The United States still has the largest defense budget in the world, some three times more than China’s and over $500 billion more than Russia’s – and it will have the largest for years to come. The nature of spending in each country, however, gives Russia and China an advantage over the United States in a brewing global arms race.
U.S. defense spending went up dramatically during the war on terror, but barring any dramatic strategy shifts, DOD spending is set to go down some $600 billion in the next decade. The chart below illustrates the trend.
Russia and China, however, are in the opposite situation as the U.S.
Both countries are in the middle of dramatic efforts to modernize their militaries. This chart shows trends in Russian military spending.
Over the next six years, Russia is also set to add some $700 billion in additional spending to the budget. So the trend you see ending in 2012 will continue well into the future.
Now, take a look at Chinese defense spending.
Like Russia, Chinese defense spending is trending up as American defense trending is trending down.
“Chinese spending in real terms after adjusting for inflation has gone up 10 to 12 percent [annually] for the past decade,” Robert Haddick, a contractor at U.S. Special Operations Command and author of Fire on the Water: China, America, and the Future of the Pacific, told The Fiscal Times. “The Chinese defense budget doubles about every 7 to 8 years in real inflation adjusted terms.”
One could make the argument that even as Russia’s and China’s spending are trending up, their budgets still pale in comparison to that of the United States. But what’s important is not how much money is being spent, but how it’s being spent.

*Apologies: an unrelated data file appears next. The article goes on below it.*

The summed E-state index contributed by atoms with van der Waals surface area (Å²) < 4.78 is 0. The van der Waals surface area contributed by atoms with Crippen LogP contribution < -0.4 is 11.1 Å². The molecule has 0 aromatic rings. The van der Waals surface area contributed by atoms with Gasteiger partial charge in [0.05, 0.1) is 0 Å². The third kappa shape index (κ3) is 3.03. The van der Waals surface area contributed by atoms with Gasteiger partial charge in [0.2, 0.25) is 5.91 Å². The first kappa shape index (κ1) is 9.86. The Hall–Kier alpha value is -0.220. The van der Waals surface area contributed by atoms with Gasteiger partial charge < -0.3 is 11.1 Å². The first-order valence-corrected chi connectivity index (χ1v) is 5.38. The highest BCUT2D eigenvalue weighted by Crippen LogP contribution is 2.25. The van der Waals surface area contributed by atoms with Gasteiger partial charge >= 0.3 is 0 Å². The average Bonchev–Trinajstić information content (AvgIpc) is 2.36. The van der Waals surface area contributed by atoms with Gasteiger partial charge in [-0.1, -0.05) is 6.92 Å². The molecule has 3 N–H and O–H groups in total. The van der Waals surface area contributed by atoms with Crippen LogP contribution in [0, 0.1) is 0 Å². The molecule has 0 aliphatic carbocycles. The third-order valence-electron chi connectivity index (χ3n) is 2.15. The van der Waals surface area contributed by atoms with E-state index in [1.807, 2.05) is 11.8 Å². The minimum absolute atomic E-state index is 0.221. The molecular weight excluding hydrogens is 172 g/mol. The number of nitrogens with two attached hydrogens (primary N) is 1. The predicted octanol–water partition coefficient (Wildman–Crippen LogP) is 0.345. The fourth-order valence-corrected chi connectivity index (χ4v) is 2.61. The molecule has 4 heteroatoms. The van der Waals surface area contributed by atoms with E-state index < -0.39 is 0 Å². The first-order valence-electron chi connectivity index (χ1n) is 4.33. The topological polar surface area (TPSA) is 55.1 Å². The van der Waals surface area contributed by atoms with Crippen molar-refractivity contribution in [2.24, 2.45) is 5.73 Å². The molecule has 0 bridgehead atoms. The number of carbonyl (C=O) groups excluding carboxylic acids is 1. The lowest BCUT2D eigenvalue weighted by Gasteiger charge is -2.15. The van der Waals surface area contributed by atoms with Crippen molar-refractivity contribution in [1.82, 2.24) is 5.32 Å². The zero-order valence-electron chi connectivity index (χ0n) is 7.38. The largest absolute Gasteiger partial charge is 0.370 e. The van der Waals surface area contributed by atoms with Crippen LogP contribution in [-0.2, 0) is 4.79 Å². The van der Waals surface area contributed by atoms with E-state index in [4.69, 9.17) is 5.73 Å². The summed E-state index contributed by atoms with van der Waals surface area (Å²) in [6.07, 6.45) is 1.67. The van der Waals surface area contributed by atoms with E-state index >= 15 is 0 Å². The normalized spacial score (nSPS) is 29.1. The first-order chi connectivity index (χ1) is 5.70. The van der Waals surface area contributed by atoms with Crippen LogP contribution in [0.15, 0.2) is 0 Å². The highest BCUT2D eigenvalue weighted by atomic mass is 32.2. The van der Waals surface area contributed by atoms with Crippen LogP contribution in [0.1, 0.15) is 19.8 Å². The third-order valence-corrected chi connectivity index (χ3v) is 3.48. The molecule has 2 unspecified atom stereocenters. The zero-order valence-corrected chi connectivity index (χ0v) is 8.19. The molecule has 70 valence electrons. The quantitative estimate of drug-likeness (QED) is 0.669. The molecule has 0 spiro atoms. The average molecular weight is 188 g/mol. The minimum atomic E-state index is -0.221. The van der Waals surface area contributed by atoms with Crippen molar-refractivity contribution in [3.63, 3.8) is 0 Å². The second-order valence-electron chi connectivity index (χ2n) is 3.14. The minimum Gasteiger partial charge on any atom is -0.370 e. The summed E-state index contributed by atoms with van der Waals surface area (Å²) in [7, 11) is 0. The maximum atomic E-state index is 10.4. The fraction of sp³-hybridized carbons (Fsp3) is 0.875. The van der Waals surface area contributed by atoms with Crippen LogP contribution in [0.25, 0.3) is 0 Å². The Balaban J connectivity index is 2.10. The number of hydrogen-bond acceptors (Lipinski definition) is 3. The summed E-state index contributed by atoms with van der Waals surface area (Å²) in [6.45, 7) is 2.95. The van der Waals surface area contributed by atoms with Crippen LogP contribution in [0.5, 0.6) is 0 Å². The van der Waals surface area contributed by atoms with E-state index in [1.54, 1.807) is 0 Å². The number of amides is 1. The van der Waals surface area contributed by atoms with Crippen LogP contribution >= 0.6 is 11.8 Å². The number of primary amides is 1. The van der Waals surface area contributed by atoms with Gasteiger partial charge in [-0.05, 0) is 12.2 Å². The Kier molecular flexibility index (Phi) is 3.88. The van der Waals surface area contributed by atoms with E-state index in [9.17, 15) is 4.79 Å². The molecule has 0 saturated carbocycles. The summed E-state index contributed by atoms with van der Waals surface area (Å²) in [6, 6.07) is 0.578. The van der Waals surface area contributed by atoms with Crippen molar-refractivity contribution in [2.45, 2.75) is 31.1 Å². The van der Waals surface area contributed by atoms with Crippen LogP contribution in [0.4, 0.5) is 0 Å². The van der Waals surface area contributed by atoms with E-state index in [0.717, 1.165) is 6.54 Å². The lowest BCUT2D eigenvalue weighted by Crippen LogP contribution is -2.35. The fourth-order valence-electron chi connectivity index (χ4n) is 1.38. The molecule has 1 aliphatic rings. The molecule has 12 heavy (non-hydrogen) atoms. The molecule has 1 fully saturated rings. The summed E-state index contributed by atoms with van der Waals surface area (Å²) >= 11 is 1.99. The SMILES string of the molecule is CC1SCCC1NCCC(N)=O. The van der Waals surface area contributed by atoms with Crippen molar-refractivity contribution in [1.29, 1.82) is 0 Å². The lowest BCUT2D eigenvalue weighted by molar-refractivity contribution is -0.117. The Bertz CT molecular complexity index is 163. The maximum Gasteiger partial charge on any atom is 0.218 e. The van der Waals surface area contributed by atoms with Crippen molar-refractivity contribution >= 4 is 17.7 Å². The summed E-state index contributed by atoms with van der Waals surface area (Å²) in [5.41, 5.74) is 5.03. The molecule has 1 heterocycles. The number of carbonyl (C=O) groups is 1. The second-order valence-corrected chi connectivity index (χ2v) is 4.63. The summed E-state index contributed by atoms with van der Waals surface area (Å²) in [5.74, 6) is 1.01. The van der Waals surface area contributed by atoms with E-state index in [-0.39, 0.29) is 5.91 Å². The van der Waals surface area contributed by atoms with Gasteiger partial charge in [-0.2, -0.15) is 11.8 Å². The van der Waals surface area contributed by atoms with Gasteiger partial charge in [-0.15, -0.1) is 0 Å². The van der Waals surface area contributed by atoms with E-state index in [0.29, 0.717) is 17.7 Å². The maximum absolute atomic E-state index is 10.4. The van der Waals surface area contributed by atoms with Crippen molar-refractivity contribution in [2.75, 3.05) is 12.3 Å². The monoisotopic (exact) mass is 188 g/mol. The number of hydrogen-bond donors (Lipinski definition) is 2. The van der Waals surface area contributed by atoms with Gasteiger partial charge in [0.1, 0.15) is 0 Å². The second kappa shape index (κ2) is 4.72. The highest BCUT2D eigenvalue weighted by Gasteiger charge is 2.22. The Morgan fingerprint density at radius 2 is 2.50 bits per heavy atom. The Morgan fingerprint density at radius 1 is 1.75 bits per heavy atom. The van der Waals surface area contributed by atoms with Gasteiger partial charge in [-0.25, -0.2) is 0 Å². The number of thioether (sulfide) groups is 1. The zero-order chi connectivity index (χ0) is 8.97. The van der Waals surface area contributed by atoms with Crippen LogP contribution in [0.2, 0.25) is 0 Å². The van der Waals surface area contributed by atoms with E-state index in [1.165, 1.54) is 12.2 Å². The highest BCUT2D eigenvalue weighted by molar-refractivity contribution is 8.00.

Russia and China are investing in new state-of-the-art equipment. For instance, both countries have sleek new nuclear subs. Russia has a tank that is 14 tons lighter than the American Abrams tank but with equal capabilities. China has made great strides in drone warfare and missile technology to play enforcer in its near neighborhood. Then, there’s cyber warfare, where both China and Russia are at a decided advantage over the United States.
Meanwhile, the Pentagon is investing in failing weapons programs like the F-35 or in modernizing old weapons systems. This spending reality prompted Defense Secretary Chuck Hagel to overhaul the way the Pentagon develops technology to make it more cost effective while allowing DOD to keep up with overseas rivals.
“While the United States currently has a decisive military and technological edge over any potential adversary, our future superiority is not a given,” Hagel said in early September. “China and Russia have been trying to close the technology gap by pursuing and funding long-term, comprehensive military modernization programs.
They are also developing anti-ship, anti-air, counter-space, cyber, electronic warfare and special operations capabilities that appear designed to counter traditional U.S. military advantages.” Without changes, Haddick warned that the American strategy in Southeast Asia could become obsolete.
“It really puts in increasing jeopardy the U.S. operational concepts that the US has employed,” he said.
One thing the Chinese and Russians don’t do is waste the money they’re allotted. The DOD, on the other hand, is one of the worst abusers of taxpayer dollars.
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